Have you ever heard the phrase “moderation in all things?” I use it all the time without really thinking about it. And so I recently became interested in knowing where it originated. A quick online search showed the phrase probably originates from the Greek poet Hesiod (750-650 BC) who wrote, “observe due measure; moderation...
Losing a loved one had really hit her hard.
Christ had stood with her in her sorrow and entered into her tears, but then he did something completely unexpected. In a demonstration of the power by which, on that great day, he will raise the dead and usher his people into a life of unending joy, he called out to her brother, who had been buried some days before: “Lazarus come forth!” And to her complete astonishment, he did.
A Costly Gift
A few days later, Mary was sitting with her sister and her miraculously restored brother at a dinner given in honor of Jesus. As her eyes moved from her brother to Jesus and back again, she felt that she must find a way of expressing the gratitude and love for Christ that was overflowing in her heart.
An idea came to her. She had an alabaster box of expensive perfume. It was a nest egg, worth an entire year’s wages; something that a person would save and perhaps pass on to their children. But it occurred to Mary that there could be no better use of this prized asset than to pour it out, in its entirety, over Jesus, and that there would be no better time to do this than now. So she poured the perfume over the head of Jesus.
As she continued pouring, the costly gift ran down over Jesus’ shoulders, soaked into his robe and eventually dripped down onto his feet. When the last drop had been poured from the bottle, Mary knelt before her Lord and wiped his feet with her hair.
A Calculated Restraint
You might think that a person who lavished a costly gift on Jesus could count on the support and approval of other believers. But when Mary got up she realized that a cold chill of disapproval had spread around the room. Even our Lord’s disciples felt that her lavish act of devotion had been a waste (Matthew 26:8).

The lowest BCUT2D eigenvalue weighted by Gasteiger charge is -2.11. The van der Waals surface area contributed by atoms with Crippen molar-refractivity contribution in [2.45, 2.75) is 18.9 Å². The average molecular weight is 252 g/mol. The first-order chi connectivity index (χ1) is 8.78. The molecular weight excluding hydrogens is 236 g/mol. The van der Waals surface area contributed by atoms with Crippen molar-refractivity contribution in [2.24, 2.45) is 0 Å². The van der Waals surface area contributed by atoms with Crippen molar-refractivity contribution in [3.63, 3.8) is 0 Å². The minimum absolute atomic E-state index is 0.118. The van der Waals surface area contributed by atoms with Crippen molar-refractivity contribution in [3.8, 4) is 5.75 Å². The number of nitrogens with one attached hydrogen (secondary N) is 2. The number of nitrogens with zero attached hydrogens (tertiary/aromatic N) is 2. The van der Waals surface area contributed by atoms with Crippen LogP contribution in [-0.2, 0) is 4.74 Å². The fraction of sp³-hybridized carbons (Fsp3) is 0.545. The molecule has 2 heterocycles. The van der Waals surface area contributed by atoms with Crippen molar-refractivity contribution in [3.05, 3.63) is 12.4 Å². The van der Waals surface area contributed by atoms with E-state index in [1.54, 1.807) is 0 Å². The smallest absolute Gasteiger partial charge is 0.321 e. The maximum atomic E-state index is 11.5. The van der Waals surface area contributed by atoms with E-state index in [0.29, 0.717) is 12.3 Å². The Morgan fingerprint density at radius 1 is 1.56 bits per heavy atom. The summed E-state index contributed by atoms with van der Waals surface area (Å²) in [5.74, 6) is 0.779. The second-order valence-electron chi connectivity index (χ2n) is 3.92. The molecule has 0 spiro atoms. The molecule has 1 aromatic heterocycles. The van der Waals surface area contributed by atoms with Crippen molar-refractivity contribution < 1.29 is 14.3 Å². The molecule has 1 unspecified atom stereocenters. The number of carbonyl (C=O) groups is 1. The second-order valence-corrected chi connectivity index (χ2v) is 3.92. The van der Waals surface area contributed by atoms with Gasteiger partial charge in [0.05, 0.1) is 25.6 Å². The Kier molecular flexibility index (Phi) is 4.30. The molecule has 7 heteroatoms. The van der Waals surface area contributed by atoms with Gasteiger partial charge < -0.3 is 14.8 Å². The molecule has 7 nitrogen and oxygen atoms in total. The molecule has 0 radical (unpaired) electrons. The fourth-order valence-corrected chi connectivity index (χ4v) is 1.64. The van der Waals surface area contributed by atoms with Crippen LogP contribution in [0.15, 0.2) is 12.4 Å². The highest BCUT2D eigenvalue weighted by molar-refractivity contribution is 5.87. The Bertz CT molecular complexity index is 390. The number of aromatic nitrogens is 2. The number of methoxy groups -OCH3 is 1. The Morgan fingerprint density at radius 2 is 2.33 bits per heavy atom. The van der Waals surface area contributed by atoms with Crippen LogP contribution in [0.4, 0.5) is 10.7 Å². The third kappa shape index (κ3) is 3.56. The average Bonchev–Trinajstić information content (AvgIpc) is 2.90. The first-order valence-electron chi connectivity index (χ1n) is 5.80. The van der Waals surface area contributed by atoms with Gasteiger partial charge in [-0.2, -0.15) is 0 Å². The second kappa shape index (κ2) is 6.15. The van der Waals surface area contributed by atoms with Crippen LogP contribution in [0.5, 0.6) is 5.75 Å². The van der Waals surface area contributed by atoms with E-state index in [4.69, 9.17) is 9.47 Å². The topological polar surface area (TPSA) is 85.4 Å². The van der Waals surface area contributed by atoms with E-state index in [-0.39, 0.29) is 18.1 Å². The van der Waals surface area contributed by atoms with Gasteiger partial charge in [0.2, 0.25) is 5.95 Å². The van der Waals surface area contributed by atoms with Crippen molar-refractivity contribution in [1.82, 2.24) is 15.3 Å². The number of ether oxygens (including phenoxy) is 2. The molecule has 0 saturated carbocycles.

Their mistake was in asking the wrong question. Looking at an asset that was worth a year’s wages, they asked, “What could be done with that?” and of course there are endless answers to that question. But when Mary looked at her asset, she did not ask, “What can I do with what I have?” but, “How can I honor Jesus Christ with what I have?” She was looking for a way to show Christ how much she loved him. She wanted to convey the depth of her gratitude for all he had done for her, and this led her to a beautiful, creative, outpouring of her most valuable asset.
For the disciples, the cost of Mary’s perfume made what she did wrong. For Mary, the cost of the perfume made what she did right.
The Right Question to Ask
Think for a moment about the assets of time, talent, and treasure that God has entrusted to you in this season of your life: If you ask, “What can I do with what I have?” you will immediately be confronted with a vast array of possibilities. There are so many places in which you could spend this season of your life, so many ways in which you could spend your money, and so many opportunities for you to use your gifts and talents. Ask what you can do with what you have, and you will soon find yourself drowning in a sea of endless possibilities.
So instead of asking, “What can I do with what I have?” learn to ask, “How can I honor Jesus Christ with what I have?” What would it look like if you were to pour out the assets of time, treasure, and talent that God has trusted to you in this season of your life?
Responding to these questions will help you to move beyond the calculating restraint of the disciples, and it may lead you to acts of sheer extravagance that demonstrate the depth of your love for Christ. In his death, Christ poured himself out for us. In our lives, we have the opportunity to pour ourselves out for him.